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It’s become one of the year’s hottest topics. I’m talking about making decisions on whether as an employer you should, or indeed could, insist on your employees getting a Covid-19 vaccination.

In recent weeks, many business owners and senior managers have started to assess the legal dilemmas. These are around employee rights and employer responsibilities if an employee declines to be vaccinated.

Protect your workforce

The Health and Safety at Work Act 1974 obliges employers to take reasonable steps to reduce any workplace risks; this duty gives employers justification for encouraging their employees to be vaccinated to protect themselves and everyone else at the workplace. COVID-19 is also a reportable disease under the Reporting of Injuries, Diseases and Dangerous Occurrences Regulations (known as RIDDOR) which may strengthen your encouragement that employees should agree to vaccination.

Sensitivity is essential

It’s worth pointing out here that vaccination is a very sensitive issue for some people. There are many who strongly disagree with it and not everyone will see it as clear cut as you. You need to remember that as an employer, whilst you are obviously responsible for your employees’ health and wellbeing whilst they are at work, that does not extend to making decisions medical decisions on their behalf.

Encouragement not insistence

It’s understandable why employers are keen for their staff to be vaccinated, but the law is clear. Employers cannot insist that employees are vaccinated, unless the circumstances are exceptional, i.e., they are social care and/or other key health workers.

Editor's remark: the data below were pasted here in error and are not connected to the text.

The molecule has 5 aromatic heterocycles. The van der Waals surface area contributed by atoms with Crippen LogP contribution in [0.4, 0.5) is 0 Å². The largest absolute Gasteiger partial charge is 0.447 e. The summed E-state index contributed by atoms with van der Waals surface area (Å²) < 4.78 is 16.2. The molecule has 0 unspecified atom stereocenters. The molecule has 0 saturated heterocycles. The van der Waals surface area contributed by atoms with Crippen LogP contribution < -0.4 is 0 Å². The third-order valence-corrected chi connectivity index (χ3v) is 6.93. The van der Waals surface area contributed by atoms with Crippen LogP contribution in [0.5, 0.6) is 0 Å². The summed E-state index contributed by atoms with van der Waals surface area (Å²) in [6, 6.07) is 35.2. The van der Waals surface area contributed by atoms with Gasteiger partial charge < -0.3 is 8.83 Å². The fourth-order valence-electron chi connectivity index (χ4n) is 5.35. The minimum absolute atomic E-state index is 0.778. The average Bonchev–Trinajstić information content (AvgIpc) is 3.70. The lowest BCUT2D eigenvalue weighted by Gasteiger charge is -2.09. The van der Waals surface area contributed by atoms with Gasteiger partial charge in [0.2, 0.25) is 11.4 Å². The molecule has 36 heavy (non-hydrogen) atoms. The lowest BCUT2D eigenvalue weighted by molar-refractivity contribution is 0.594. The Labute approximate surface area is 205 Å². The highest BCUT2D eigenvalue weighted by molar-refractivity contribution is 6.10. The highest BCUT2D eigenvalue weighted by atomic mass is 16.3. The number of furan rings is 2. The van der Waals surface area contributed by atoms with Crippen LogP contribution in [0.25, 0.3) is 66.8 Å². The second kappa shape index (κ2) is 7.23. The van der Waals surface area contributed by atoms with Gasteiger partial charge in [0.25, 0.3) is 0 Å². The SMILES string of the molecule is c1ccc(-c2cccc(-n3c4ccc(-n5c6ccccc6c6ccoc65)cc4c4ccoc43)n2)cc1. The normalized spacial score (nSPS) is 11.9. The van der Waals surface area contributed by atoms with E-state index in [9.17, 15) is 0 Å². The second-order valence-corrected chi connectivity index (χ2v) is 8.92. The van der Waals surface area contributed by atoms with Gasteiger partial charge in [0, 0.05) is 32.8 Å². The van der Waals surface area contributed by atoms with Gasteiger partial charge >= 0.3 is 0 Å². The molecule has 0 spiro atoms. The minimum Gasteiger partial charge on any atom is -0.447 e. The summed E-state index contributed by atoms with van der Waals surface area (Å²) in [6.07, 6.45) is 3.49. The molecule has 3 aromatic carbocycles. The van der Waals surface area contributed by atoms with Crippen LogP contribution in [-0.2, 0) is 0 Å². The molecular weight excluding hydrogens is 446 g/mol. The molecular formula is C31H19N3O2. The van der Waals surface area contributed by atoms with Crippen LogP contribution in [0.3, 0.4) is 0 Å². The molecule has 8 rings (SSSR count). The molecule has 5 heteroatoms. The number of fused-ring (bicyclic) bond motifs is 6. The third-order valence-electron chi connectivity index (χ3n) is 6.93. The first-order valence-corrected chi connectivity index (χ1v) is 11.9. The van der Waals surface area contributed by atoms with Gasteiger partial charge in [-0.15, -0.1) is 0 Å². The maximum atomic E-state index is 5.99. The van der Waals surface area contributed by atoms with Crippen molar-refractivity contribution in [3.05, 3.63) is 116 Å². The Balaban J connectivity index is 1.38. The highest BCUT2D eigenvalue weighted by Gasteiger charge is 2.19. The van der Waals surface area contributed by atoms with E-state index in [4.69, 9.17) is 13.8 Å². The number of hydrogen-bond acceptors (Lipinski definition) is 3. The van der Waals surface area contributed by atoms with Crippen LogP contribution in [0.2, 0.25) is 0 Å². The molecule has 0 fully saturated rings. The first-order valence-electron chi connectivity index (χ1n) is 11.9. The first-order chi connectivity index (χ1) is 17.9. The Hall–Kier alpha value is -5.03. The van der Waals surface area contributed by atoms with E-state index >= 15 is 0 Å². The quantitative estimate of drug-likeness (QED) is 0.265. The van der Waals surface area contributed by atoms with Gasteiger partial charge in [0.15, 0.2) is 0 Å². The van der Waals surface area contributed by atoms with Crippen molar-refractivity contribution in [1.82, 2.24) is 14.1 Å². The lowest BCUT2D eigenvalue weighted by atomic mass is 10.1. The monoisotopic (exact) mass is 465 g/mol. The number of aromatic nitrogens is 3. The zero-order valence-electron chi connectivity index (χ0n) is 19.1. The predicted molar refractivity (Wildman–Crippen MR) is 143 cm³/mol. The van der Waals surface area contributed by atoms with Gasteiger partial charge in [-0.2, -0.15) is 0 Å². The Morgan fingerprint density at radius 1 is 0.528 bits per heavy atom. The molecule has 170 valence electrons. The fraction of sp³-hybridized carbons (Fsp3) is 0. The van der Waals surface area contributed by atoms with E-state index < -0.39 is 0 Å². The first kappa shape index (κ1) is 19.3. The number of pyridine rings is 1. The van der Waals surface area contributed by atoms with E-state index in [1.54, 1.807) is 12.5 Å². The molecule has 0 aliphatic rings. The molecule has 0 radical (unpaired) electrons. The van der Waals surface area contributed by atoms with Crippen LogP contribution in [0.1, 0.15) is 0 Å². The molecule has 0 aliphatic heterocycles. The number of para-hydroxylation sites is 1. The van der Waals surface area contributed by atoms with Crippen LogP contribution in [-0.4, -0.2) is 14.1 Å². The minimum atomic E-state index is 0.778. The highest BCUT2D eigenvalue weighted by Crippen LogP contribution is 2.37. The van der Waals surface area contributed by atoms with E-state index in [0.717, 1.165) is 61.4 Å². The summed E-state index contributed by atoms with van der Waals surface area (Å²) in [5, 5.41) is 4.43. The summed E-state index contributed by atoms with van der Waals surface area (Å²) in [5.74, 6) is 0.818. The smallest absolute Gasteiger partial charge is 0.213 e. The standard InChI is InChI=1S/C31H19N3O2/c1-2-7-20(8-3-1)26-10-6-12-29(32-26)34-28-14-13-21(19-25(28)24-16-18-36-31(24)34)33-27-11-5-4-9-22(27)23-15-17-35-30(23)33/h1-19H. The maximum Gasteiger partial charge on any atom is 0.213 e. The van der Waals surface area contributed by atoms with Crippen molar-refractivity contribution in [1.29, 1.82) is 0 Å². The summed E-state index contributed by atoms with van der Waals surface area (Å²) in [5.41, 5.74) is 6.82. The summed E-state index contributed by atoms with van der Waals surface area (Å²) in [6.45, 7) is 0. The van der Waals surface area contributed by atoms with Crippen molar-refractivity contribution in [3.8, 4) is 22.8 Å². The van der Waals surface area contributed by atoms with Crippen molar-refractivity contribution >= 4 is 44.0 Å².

Essentially you should encourage your employees to have the vaccination. This can be done through communication, engagement and of course sharing the benefits through the provision of factual, and impartial, public health information. You also need to be aware that some people will make their decision based on the need to protect themselves and their colleagues, so will opt for the vaccination.

However, there may be others who are less sure and would prefer to continue to use PPE, adopt strict social distancing rules and/or work from home. For these employees, you need to ensure that any alternative working arrangements are agreed and responsibilities are made clear.

Consultation and communications

It may be late Autumn until everyone in the country has been offered the vaccine, so you need to be pragmatic. If you want to introduce new changes such as requiring employees to be vaccinated as a condition for returning to work, then you need to take the time to consult with them and try to reach an agreement. Any agreement should be put in writing and may become part of your workplace policy going forwards.

It’s also important to consider contractors or visitors to your premises. They will need to fall into whatever policy you adopt and be communicated with too.


If you want to encourage staff to be vaccinated, you may want to try to make it as easy as possible for them. This could be done by offering paid time off so they can be vaccinated. There may also be other incentives that you could offer.

For more information, we refer you to the CIPD’s guide for employers in how to prepare for the COVID-19 vaccination. To download a copy, click here.

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